Dying Emotions Domain
Ancient Nation Productions/Negative Existence (2011 reissue)
Ukraine has certainly been a surprising country for extreme metal recently, with excellent acts like Raventale releasing albums, helping to put their country on the international extreme metal map. Negative Existence recently reissued Astrofaes‘ Dying Emotions Domain, featuring a remastered version of the Ukrainian black metal band’s debut full length album.
A heavy atmosphere, courtesy of the keyboards of Saturious greets the listener as the album opens with The Black Woods Theory, complete with the presence of instruments like flutes, and this easily causes the listener to mistake the album to be a folk or ambient album, with the amount of focus the band has put in to shroud the music with a sense of the unknown, but all these impressions are immediately broken as the band breaks into their first proper track, Fiery Mysticism. What replaces the opening somewhat soothing intro track is cold and aggressive, Norwegian-inspired black metal, with the music being heavily driven by the relentless punishing of the drum kit by Khaoth, and the keyboards, though still present, now take a back seat. The lead guitar lines on the track that alternate from one side of the speaker to the other, while could be a good idea, sounded slightly awkward and this probably put me off during the first few listens to the album, but getting past that, the big sound of the guitars are definitely a nice touch to this reissue. Furthermore, towards the middle of the song, the lead guitar lines also help in creating a sense of unease in the listener, helping to define the experience of the listener.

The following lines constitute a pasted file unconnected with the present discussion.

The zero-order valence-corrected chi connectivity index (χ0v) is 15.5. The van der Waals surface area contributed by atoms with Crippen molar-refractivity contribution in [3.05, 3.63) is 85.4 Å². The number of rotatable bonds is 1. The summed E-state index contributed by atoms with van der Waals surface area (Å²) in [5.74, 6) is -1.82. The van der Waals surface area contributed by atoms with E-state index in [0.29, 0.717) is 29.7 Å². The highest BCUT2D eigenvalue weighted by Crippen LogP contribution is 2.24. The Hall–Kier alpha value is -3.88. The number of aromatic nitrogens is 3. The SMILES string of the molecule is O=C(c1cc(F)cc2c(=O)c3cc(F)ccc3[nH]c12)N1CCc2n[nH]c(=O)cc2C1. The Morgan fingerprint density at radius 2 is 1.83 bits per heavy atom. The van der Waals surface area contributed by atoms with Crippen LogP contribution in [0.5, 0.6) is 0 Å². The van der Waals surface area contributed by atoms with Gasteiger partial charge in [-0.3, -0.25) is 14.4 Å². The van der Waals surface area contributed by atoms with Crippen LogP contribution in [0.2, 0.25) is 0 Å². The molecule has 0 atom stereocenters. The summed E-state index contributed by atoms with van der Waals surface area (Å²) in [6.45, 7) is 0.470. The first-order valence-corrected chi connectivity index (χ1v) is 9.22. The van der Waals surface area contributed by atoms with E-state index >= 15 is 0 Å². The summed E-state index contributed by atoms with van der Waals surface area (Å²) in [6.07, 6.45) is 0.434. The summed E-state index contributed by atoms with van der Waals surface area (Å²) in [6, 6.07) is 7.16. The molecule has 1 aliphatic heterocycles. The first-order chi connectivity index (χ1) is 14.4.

Songs like At Nightfall also manage to encapsulate the element of the bleak emotions that the band is trying to bring out, with the subtle keyboards present at the background driving the melodies, that is topped by the desperate shrieks of vocalist Dalver. There are also influences from other sub-genres, such as on Path to Burning Space, where folk metal elements could be spotted in the opening riffs, before what sounds like a saxophone appears on the album, bringing a somewhat unconventional sound to what one is already used to in black metal, perhaps making this album one of a kind, and even more so when it was first released in 1998. Furthermore, tracks like Ad Infinitum (Dark II) see the usage of clean vocals, giving the track an epic/viking metal feel.
While I haven’t heard the original version of Dying Emotions Domain, it would be great to have just listened to the remastered version as it sufficiently brings across the point that Astrofaes is trying to make with their music. The production, though loud, does not become too saturated (unlike other loud albums like Metallica‘s Death Magnetic), and remains sufficiently raw and authentic, ensuring that the album remains an enjoyable one to listen to throughout.